This has been a very frustrating couple of weeks, and now that I'm past it I need to reflect.
A quick summary: Sweet Caelyn's birthday was on May 15. She was turning 5 and really wanted a party. I planned on May 13, but her friend Casey had already planned her party for the same day. So we switched to May 20, but her friend Olivia had already planned her's for that morning. So, we settled on the afternoon of May 20. Not the best timing, since this was going to be an outdoor party and it would likely be 90+ degrees, but Caelyn's other friends had trumped our plans.
I handed out the invitations, and didn't hear from most people. Two people called to say they were coming (thanks, Mrs. James and Mrs. Mayo). Some gave me a verbal thumbs-up. Most just didn't respond. It's very difficult to plan party activities and favors if you don't know who's coming.
The day before the party, we heard from two people who now couldn't come even though they previously said they could. We heard from one person who said they'd be arriving late. On the day of the party, one person called to back out.
I tried not to be upset, but I was really frustrated with the whole situation. Individually, most of these people had valid excuses for not being able to come after all. Cumulatively, though, it felt like Caelyn was getting shafted. Only 5 of her friends came, four of which she'll never see again because they were pre-school friends and they'll all be at different schools next year. Only one of her church friends came.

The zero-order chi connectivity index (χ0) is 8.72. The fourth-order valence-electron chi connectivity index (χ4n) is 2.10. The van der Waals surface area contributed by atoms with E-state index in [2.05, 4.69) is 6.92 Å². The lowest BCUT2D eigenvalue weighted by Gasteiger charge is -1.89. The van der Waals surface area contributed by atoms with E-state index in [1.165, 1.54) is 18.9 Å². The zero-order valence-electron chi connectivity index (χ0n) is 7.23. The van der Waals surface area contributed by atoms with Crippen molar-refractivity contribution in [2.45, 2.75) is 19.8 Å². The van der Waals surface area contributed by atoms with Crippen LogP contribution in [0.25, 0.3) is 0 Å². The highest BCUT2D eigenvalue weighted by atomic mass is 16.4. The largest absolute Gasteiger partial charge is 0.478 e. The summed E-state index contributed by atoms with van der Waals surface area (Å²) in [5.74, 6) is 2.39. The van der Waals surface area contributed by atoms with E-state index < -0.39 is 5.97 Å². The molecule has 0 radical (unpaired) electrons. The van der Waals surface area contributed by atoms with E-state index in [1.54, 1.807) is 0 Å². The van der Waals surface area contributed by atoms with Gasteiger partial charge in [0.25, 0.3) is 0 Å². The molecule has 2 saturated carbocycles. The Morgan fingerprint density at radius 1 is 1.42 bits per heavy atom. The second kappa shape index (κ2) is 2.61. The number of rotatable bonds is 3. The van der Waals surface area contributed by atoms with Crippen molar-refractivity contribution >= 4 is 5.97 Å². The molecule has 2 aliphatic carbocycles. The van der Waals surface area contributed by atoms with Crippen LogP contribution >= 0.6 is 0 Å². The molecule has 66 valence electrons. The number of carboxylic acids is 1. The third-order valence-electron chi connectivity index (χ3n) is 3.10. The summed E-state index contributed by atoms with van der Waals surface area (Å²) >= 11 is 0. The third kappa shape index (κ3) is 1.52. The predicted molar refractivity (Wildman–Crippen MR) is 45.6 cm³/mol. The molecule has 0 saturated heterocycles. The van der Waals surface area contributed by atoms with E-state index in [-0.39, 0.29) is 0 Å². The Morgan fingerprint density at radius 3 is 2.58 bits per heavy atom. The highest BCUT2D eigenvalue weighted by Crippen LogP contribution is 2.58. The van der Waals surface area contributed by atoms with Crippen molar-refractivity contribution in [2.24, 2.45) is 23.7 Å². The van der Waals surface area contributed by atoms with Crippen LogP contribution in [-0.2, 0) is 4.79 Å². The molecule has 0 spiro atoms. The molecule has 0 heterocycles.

So, here's what I've learned.
1. Always call to RSVP to a party. If you can make it, say so. If you can't, call early enough so the hostess can actually make plans.
2. If you say you're going to be there, don't back out at the last minute unless it's a true emergency. (I'm not speaking to you, Amy. And I appreciate your phone call.)
3. Caelyn has the ability to have a great time no matter what the circumstances. She missed her friends who couldn't come, but she was a great little hostess to her friends who did.
Maybe this was payback for me being a poor RSVPer in the past. In college I was invited to leadership dinner at the Vice President for Student Affair's house. I never got around to RSVPing, and at the last minute my friends convinced me that I should go and it would be OK for me just to show up. I did, and Dr. Grissom made a public joke about me being a party crasher since I hadn't RSVPed. I was wholly embarrassed, but I learned my lesson.